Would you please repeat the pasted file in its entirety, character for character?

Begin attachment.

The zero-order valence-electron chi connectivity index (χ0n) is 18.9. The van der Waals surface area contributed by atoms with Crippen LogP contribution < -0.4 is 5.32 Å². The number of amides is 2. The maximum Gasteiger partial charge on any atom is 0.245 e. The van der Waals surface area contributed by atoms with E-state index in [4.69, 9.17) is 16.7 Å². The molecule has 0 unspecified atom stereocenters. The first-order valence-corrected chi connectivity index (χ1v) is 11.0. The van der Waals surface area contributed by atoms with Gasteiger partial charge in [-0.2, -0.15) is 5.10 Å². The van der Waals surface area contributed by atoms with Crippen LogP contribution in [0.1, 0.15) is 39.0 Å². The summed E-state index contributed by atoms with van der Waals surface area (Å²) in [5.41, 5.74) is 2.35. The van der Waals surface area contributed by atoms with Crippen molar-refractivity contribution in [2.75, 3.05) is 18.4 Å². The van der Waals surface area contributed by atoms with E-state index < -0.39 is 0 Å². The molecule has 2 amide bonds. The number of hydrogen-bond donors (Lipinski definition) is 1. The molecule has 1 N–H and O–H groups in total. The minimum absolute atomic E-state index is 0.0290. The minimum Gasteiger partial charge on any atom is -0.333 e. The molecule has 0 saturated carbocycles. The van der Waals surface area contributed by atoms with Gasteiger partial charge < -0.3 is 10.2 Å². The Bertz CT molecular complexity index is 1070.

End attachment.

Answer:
The zero-order valence-electron chi connectivity index (χ0n) is 18.9. The van der Waals surface area contributed by atoms with Crippen LogP contribution < -0.4 is 5.32 Å². The number of amides is 2. The maximum Gasteiger partial charge on any atom is 0.245 e. The van der Waals surface area contributed by atoms with E-state index in [4.69, 9.17) is 16.7 Å². The molecule has 0 unspecified atom stereocenters. The first-order valence-corrected chi connectivity index (χ1v) is 11.0. The van der Waals surface area contributed by atoms with Gasteiger partial charge in [-0.2, -0.15) is 5.10 Å². The van der Waals surface area contributed by atoms with Crippen LogP contribution in [0.1, 0.15) is 39.0 Å². The summed E-state index contributed by atoms with van der Waals surface area (Å²) in [5.41, 5.74) is 2.35. The van der Waals surface area contributed by atoms with Crippen molar-refractivity contribution in [2.75, 3.05) is 18.4 Å². The van der Waals surface area contributed by atoms with E-state index < -0.39 is 0 Å². The molecule has 2 amide bonds. The number of hydrogen-bond donors (Lipinski definition) is 1. The molecule has 1 N–H and O–H groups in total. The minimum absolute atomic E-state index is 0.0290. The minimum Gasteiger partial charge on any atom is -0.333 e. The molecule has 0 saturated carbocycles. The van der Waals surface area contributed by atoms with Gasteiger partial charge < -0.3 is 10.2 Å². The Bertz CT molecular complexity index is 1070.